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Denton County sets record for early voter turnout

Denton County sets record for early voter turnout

Denton County sets record for early voter turnout
October 30
10:00 2020

Denton County set a new record for its early voting turnout, with 55 percent of registered voters in the county voting as of Oct. 26.

In Texas, 7,376,276 voters have cast a ballot as of Oct. 26, which is more than 82 percent of all voters in the state in 2016.

Environmental science freshman Dylan Hamilton said this election is the first one she is able to vote in. 

I felt inclined to [vote] because I know that I want my voice heard and to be a productive member of our society,” Hamilton said. “Voting to me means establishing myself as my own person with my own views.” 

2020 marks the first presidential election in which members of Generation Z can vote. Four percent could vote in 2016, but now one-in-10 eligible voters this year are members of this generation, according to Pew Research Center projections.

“The only other election I’ve been old enough to really pay attention to was 2016, and those are very similar when it comes to division and the candidates’ interactions with one another,” integrative studies senior Ashli Hart said. “The increase in early voter turnout is crazy. It’s amazing to see people — especially young people — using their voice and heading to the polls.”

The change in the share of eligible voters from 2016 to 2020 is projected to increase by 0.2 percent among Black voters, 1.3 percent among Hispanic voters and 0.6 percent among Asian/other race voters, according to American Progress.

“This election marks a turning point in everything: politics, the economy and how society will continue on in dealing with issues such as equality and discrimination,” Art History freshman Cydney Camara said. “I feel like this election will really shape our future, and be significant to how society progresses.”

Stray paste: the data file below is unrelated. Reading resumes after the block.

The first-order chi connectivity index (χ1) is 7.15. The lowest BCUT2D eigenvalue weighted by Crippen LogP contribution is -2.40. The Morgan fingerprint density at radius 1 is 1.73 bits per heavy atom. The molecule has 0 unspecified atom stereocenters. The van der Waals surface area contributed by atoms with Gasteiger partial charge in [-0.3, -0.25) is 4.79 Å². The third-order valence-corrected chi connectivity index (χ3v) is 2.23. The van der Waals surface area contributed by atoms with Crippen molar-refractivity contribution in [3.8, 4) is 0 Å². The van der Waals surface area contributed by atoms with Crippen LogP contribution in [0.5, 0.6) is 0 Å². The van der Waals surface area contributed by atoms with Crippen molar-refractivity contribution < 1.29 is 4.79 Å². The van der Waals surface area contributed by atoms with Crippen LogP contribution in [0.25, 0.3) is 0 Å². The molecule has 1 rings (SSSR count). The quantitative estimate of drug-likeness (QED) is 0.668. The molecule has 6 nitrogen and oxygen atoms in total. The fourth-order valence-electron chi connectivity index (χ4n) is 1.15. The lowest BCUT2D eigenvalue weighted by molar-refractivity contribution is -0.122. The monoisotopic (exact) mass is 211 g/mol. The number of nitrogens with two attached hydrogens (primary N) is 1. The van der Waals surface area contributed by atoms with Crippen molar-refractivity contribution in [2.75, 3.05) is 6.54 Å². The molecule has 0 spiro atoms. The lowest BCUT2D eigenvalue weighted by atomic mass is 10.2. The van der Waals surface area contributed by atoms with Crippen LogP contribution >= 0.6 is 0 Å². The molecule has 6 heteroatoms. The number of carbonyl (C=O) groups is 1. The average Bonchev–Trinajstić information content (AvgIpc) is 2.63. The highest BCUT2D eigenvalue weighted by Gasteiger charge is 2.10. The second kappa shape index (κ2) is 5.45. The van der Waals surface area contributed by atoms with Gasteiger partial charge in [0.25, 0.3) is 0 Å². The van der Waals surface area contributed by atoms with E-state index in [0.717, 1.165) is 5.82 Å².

Latino and Mexican American studies junior Madeline King said she thinks this election is important because it is a census year. 

“It’s my first presidential election, so it’s important in that sense,” King said. “But I also think it’s important to acknowledge that lots of things can change from now, especially when you consider that the census was this year, so there’s no telling what will be different about the structure of government in a year.”

Voter turnout for LGBTQ+ has increased since the 2018 midterm elections. According to exit poll data in the presidential primary from NBC News, 10 percent of voters identified as LGBTQ+, while six percent of the electorate identified as LGBTQ+ in the midterms. 

“If I’m being honest, this election gives me a lot of anxiety,” Hart said. “The rights of women [and] LGBTQ+ people are on the line here, and the thought of losing my right to choose and the right to marry is scary.” 

The American Psychological Association conducted a survey concerning stress in America, which revealed that about 56 percent of respondents identified the 2020 election as a significant stressor.

Due to the pandemic, Camara said she voted early because she was worried about the number of people who would vote on Election Day. 

“I have already voted because I didn’t want there to be too long of a line and be turned away because of the crowds,” Camara said. “Also because I was able to social distance for effectively going early.”

Early voting ends Friday at 7 p.m. but voting will resume on election day, Nov. 3, at 7 a.m. More specific polling locations and times can be found on Vote Denton.

“Voting is one way to have our voices heard and enact change both on a national level and locally,” Hart said. “If my fellow students haven’t voted or made a plan to vote, I encourage you to. Us and our children are the ones that policies enacted now will affect, and we deserve to have a say in how our country is run. Voting isn’t the only thing we need to do to make the world a better place, but it’s one piece of the puzzle.”

Featured Image: The UNT Gateway Center opens as a site for early voting in Denton, Texas. Early voting in Texas began on Oct. 13 and ends on Oct. 30. Image by Quincy Palmer

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Makayla Herron

Makayla Herron

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